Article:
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Reef Guardians

Matthew Radburnd admits his teaching career was initially borne from necessity. But, after pioneering one of Australia’s leading marine education programs, and inspiring hundreds future Reef guardians in the process, he wouldn’t have it any other way!

Like any classic love story, Matthew Radburnd’s affection for Australia’s greatest natural wonder started from afar; 4260km away in fact, on the other side of the country. 

Growing up in Perth on Australia’s West Coast his formative years were spent on the water, fishing and diving, often with his grandfather, and often for days on end. 

“My grandparents lived at Mindarie, a coastal suburb north of Perth which, at the time, was little more than a caravan park and few houses,” Matthew recalls fondly.

“They lived right on the water, and I was always asking my parents if I could go and stay with them. “So, most weekends and school holidays I would be there, and my grandad would take me out on the boat almost every day from when I was about six years old where we would swim and snorkel, and the diving was always great.

“It (diving) has always been one of my favourite things to do since I was very young.”

Thus, it was only a matter of time before the world's largest coral reef ecosystem, and arguably the most spectacular dive destination on earth, was on Matthew’s underwater radar. 

 Matthew Radburnd conducting a water testing activity outdoors  

However, it would be more than two decades before he experienced the iconic colours and stunning natural beauty of the Great Barrier Reef from below the surface.

“I initially wanted to be a marine biologist but, at that point in time, I was living in Western Australia and the jobs in that field were really scarce,” Matthew says.

“So, essentially to keep my options open, I studied biological sciences and teaching as a double degree.

“While I was studying, I worked as a scuba instructor and did some work on boats travelling to Rottnest Island and so on, and that just reaffirmed my love of the ocean that I’ve had since I was a little kid.”

Upon graduating, Matthew had heard rumours that several schools in the state capital were looking to develop marine science-focused curricula, and he was soon plying his trade in the classroom and teaching students about the weird and wonderful worlds found below the surface.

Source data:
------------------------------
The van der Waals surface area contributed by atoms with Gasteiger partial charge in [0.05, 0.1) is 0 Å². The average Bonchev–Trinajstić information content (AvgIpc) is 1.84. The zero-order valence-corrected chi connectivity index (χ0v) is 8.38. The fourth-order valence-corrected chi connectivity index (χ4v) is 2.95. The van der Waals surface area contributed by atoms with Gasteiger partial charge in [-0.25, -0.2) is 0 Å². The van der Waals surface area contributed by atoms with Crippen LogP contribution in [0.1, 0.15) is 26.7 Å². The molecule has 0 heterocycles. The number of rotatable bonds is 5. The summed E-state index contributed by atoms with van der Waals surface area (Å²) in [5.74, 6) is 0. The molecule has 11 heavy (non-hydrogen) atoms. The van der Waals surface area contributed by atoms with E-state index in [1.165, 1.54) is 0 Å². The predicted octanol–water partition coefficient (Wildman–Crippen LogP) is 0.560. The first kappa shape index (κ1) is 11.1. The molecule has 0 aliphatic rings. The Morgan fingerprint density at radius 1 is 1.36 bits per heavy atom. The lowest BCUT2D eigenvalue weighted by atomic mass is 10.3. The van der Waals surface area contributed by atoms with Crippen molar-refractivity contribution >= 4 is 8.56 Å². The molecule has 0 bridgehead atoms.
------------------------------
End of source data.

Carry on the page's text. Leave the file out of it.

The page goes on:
And it was only fitting that one of Matthew’s first postings was at the aptly named Ocean Reef State School in Perth’s northern suburbs.

 Students in a classroom examining a coral specimen, guided by Matthew Radburnd

“It was a really good grounding, even though we didn’t have anything like the resources that we have access to now through the Reef Authority,” he says.

“We did some work with the Western Australian Department of Fisheries but initially, we were building our curriculum from scratch and utilising our personal connections and experiences to develop our programs.”

Fast forward a few years to 2019, hundreds of inspired students and iconic dive destinations notwithstanding, and Matthew finally ticked the Great Barrier Reef off his bucket list during a family holiday to Cairns. And like so many before him, the experience would prove a pivotal turning point in his career.

“I just knew that’s where I wanted to be,” he recalls.

“The opportunities, as a schoolteacher in particular, to be able to teach students about the marine environment with the Reef on our doorstep were just too good so in 2020 we packed up and moved to North Queensland – simple as that.”

Today Matthew leads the marine science program at Newman Catholic College in Cairns, having almost single-handedly pioneered the program as one of the school’s inaugural teachers when it opened in 2022.

Student in a classroom examining a coral specimen

“We’re a proud Reef Guardian school so we utilise the fantastic resources on offer from the Reef Authority and we also work with scientists from James Cook University,” he says.

“Students gain an understanding of how important the Reef is, and it’s incredibly hands on; we’ve been involved in seagrass rehabilitation projects, in-water surveys during field trips, and even building and installing the Reef stars to help rehabilitate coral which makes the students so excited to learn.

“Most of them live around the beach and as they get older, they really start to link it all together that we can all do our bit to protect the Reef… it’s just awesome!”

So awesome in fact, that Matthew now has former students-turned-teachers themselves seeking his advice to set up their own marine science programs at schools all over the country.

“One of my students from a long time ago participated in one of our school camps to Vanuatu. He’s long since left school obviously but he actually went on to buy the dive shop in Vanuatu that we visited on camp all those years ago,”

Matthew says proudly. “It’s just incredibly pleasing to know that we’re making a difference.

“We’re working at the moment to get some of our students dive certified because their passion to protect the Reef extends beyond their science lessons.

“We’re helping to shape and inspire the leaders of tomorrow and to do that, there’s no classroom on earth like the Great Barrier Reef!”

Updated 12 Jun 2024
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